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Audio equipment, and the sound bar in particular, is a little bit like local government. Everyone sees the "little people" -- the street sweepers, the meter readers and so on --and everyone knows the "mayor", but from the outside looking in it's hard to know about the ones in the middle. Until now there haven't been any significant soundbars between $400 and $1200 that we highly recommended.
One problem is that most soundbars, regardless of price, sacrifice sound quality in favor of form factor, so in many cases it doesn't make sense paying over, say, $400. But there are a couple of models that manage to solve the "can't block the TV screen or IR sensor" problem without sacrificing much performance. The Sony NT-H5 is one of these.
With a raft-load of features, reasonable future-proofing and excellent sound quality to boot, Sony offers an excellent upmarket soundbar with a plenty of flexibility. In short, the HT-NT5 is a keeper. The Sony HT-NT5 is available in the US for $799, Australia for $999 and the UK for £599.
The Sony manages to counter the low height requirements for a sound bar -- they typically need to fit under a TV--by angling the drivers back. In this way the unit is able to incorporate a pair of two three-eighths inch drivers and two sets of silk dome tweeters. Why two sets I hear you say? The unit can be placed horizontally or vertically on a wall and it is configured in such a way so it always has one set facing towards the listening position. The bar is 42.5 inches wide and 2.5 inches when lying flat on your AV unit (about 108cm by 6.4cm).
The unit comes supplied with a wireless subwoofer which includes a front ported design and a 6.5-inch driver. It's moderately large at 7.5 inches wide by roughly 15 inches both tall and deep (19.1cm by 38.1cm).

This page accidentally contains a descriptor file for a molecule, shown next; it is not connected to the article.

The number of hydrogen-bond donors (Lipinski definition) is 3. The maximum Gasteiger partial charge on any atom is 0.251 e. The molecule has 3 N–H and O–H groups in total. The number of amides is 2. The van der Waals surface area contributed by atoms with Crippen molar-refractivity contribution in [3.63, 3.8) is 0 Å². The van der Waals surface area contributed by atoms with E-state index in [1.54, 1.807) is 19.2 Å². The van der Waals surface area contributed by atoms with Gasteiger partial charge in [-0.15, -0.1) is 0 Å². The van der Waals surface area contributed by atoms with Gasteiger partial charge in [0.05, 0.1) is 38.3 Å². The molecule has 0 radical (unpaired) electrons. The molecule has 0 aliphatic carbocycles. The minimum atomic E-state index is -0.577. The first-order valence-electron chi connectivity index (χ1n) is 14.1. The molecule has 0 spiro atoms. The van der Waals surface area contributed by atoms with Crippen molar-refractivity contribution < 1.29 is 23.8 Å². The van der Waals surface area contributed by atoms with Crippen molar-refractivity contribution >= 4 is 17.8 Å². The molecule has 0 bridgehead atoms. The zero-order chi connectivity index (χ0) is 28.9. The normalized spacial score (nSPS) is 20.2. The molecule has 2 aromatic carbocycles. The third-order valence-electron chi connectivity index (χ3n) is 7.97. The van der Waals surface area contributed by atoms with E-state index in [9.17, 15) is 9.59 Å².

The onscreen display mimics the company's SongPal app, with a graphical representation of the inputs and a helpful "Wireless Rear" button at the top (of which we'll hear more later).
Sony was one of the first hardware manufacturers to support Google Cast, and the HT-NT5 continues the trend. This extra allows you to control music from Cast-compatible audio apps on your phone or other device, and have them play through the sound bar. Even cooler, now that Chromecast Audio and other companies' Google Cast products can support multiroom audio, the HT-NT5 can become part of a whole-home audio system, with simultaneous playback in multiple rooms from one app (a.k.a. "party mode"), for a price much lower than Sonos.
If you want to dabble in other all-you-can-eat streaming apps, Sony does provide its own proprietary SongPal Link multiroom system and Spotify Connect as well.
The unit comes with three HDMI ports (while many competitors don't even offer one), each equipped HDCP 2.2 and HDR support for 4K sources.
With a recent firmware update came the ability to add wireless rear-channel speakers, and while the app offers the same capability it doesn't currently work. For best results we followed the onscreen prompts. Sony supplied a pair of ZR7 as rears but this is probably overkill and you could save $200 by using the ZR5 instead.